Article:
Then, the participants were divided into seven groups. Each group was to study a problem presented by the participants themselves and tries to find the best possible solution for it.


The first group represented by Mr. Gamal Shahat, head of an agrarian association in Giza, presented a problem about a sugar factory that dumps its wastes on farmers' lands leading to the ruin of their lands and the spread of pollution and disease. They said that the best way to solve this problem is to make a drainage that can carry the factory's wastes away from farmers' lands.


The second group represented by Mr. Abdel Shafy Ahmed, head of the teachers' syndicate in Qena, presented a problem about conflict over land ownership between some farmers and an ownership claimer. They proposed that this problem be settled with the agrarian reform corporation.


The third group represented by Mr. Shabam Hasan, a farmer from Behira, presented a problem about 60 families who live on a piece of land for more than 100 years and were threatened to be evicted by the Ministry of Endowment. They asserted the necessity to allow these farmers to own this land and stop their eviction.


The fourth group represented by Mr. Abdullah Al Mamon, prep school principle in Daqahleya, presented a problem about violence against children in schools. They asserted tat schools must be enabled to fulfill their role in developing children's skills and maintaining a good relation between them and their teachers.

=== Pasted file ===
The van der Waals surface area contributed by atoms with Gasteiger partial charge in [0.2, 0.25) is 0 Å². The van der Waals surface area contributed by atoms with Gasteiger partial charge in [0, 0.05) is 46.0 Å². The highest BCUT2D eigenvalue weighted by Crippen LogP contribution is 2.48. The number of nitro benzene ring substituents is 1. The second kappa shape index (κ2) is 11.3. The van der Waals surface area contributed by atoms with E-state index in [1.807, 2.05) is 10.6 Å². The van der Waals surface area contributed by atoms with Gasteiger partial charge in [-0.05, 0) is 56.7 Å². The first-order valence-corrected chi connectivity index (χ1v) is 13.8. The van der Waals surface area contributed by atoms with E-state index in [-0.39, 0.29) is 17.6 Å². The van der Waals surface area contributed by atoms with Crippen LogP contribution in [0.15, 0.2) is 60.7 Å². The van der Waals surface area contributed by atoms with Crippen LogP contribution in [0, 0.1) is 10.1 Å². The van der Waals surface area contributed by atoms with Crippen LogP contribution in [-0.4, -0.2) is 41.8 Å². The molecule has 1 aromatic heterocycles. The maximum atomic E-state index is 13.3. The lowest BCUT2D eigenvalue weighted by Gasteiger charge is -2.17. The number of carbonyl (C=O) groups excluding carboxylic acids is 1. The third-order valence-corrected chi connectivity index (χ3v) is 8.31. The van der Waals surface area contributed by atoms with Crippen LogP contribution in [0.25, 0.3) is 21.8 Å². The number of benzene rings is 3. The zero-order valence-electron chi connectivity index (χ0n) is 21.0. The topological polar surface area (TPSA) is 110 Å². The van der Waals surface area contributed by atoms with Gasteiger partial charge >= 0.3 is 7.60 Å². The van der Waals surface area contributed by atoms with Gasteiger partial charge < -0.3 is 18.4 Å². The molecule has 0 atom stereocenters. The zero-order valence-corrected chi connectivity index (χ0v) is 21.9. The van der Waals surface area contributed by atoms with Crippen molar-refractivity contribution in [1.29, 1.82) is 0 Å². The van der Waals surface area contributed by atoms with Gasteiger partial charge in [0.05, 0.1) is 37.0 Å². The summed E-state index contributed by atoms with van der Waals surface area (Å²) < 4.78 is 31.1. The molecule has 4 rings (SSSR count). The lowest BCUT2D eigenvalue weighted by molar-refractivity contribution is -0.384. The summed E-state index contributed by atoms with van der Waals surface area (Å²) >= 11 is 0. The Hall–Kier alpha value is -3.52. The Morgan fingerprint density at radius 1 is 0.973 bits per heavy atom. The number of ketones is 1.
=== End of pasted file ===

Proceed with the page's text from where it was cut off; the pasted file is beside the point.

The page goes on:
The fifth group represented by Mr. Yahia El Hoseiny, a journalist, presented a problem about the lack of irrigation water in one of the villages. The group proposed that the Ministry of Irrigation digs a new waterway for the farmers.


The sixth group represented by Mr. Gabr Abdel Rahim, a farmer from Daqahleya, presented a problem about the refusal of the Ministry of Social Solidarity to register a national association in Rahawa although the association members have fulfilled all requested requirements. The group proposed to resubmit the promulgation papers or resort to the court.


The seventh group represented by Mr. Ahmed El Sayed, a farmer from Monofeya, presented a problem about conflict over land ownership between some farmers and the inheritors of an old feudalist who claim the ownership of farmers' lands and homes. The group proposed to filed lawsuits against the ownership claimers and obtain a court order that allows the farmers to stay in their lands and homes.


The third day started with a brief presentation by Mr. Hamdy Me'bed, an LCHR researcher, about what took place in the past two days.


Then Ms. Nina distributed some papers among the participants. These papers are role-plays of a sample problem and the participants were supposed to act different roles relevant to this problem, as a group of them represented the first village, another group represented the second village, another group represented the mediator and so on. The participants presented different solutions to this problem using the skills they have learned through the workshop.


At the end of the workshop, evaluation forms were distributed among the participants to learn how much they benefited of the workshop and rate each part of the program. Then the organizers presented certificates to the participants.


The participants demanded the LCHR to make a conflict resolution program in the Egyptian countryside to train farmers and their associations about the negotiation and communication skills to improve their conditions and be able to solve their problems.